THE sound collected by a spacecraft passing between Saturn and its rings has been beamed back to Earth – and it’s left scientists perplexed.
Nasa’s Cassini spacecraft dived between Saturn and its innermost ring – an area no man-made object has visited before.
Scientists were excited to hear what Cassini had to offer, but were surprised to be met with an eerie silence.
“The region between the rings and Saturn is ‘the big empty,’ apparently,” said Cassini Project Manager Earl Maize of Nasa’s Jet Propulsion Laboratory in Pasadena, California.
“Cassini will stay the course, while the scientists work on the mystery of why the dust level is much lower than expected.”
The “sounds” of Saturn’s rings are actually particles of dust that can be heard by the spacecraft’s plasma detector.
Back in late 2016, Nasa recorded lots of dust particle noises.
But just months later, the mysterious planet has gone silent.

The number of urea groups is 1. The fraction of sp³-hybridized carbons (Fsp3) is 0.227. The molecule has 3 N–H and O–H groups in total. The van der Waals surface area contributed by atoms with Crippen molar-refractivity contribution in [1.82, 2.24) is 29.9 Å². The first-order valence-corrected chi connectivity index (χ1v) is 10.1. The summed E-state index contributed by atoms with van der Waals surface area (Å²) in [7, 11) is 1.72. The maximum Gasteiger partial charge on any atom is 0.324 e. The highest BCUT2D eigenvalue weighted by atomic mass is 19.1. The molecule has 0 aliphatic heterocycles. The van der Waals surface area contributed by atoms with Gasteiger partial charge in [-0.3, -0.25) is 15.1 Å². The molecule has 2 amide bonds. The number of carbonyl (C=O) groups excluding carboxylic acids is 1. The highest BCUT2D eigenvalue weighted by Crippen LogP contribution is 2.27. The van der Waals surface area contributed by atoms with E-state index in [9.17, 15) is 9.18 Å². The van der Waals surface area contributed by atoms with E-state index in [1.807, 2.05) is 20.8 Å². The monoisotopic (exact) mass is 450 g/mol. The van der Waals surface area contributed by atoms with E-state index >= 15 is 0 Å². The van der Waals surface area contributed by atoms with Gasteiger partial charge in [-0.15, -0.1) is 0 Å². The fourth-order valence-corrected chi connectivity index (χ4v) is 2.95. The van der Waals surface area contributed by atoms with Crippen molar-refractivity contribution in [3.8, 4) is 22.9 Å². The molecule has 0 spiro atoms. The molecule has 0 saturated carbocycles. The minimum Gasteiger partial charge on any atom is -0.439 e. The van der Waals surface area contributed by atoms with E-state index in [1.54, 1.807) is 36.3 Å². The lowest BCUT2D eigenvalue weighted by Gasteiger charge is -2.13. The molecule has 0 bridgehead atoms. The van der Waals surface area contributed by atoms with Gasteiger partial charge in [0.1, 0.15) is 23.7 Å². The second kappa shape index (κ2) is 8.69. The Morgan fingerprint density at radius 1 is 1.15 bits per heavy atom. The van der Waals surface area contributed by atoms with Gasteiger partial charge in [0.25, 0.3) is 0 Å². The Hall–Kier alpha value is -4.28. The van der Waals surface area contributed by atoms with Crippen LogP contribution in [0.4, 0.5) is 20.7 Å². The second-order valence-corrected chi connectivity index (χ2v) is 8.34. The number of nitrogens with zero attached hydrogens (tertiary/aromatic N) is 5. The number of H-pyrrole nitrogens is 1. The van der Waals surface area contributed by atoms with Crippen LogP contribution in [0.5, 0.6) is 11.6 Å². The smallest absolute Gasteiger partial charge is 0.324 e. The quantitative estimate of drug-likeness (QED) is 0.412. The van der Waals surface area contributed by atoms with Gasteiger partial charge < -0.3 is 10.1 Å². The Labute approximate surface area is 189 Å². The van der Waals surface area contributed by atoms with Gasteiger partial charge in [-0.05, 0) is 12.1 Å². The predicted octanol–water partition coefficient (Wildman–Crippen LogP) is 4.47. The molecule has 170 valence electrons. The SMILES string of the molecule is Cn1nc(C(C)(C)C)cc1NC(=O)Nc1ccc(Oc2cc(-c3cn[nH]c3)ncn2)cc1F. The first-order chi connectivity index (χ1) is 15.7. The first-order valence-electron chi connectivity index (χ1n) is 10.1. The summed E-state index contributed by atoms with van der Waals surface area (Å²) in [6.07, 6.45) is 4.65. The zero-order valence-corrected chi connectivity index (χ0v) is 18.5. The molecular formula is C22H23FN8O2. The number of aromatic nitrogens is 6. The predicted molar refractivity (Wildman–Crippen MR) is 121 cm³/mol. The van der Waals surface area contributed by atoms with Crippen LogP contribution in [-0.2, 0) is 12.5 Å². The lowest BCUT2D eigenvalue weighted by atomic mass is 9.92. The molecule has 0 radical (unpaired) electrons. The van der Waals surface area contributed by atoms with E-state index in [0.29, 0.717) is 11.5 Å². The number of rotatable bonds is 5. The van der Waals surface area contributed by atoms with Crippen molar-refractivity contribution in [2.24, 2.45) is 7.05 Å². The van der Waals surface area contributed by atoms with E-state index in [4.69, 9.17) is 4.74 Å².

Instead of crackling, which can be heard in the first minute and 18 seconds in the video above, the April recordings are eerily quiet.
It should be full of popping sounds from dust particles bouncing off each other.
‘A GRAND FINALE’
Dr Daniel Brown, an astronomy expert at Nottingham Trent University, said: “The 13-year Cassini mission is now coming to an end with its grand finale.
“The space probe has revealed many surprises about Saturn and its moons, including further evidence of life-supporting conditions in the ocean below the surface of Enceladus.
“The mission will end with a controlled crash into Saturn in three months’ time, but in the meantime it has started with the first of 22 stunning orbits diving in between Saturn and its rings.
Something which has never been done and is also quite risky.
“As an astronomer, I have been amazed by the rings around Saturn from a young age.
“These dives might just be the thing that can tell us more about how old these rings are and how they work.
“What is particularly interesting is that they are amazingly bright, as if the ice has not been covered by meteorite dust, but we’ll see today what more Cassini tells us.”
Instead, it sounds more like static from a TV screen and an unexplained whistling noise.
Nasa claims the whistling is a type of plasma wave which they will investigate further.
“It was a bit disorienting — we weren’t hearing what we expected to hear,” Cassini scientist William Kurth said.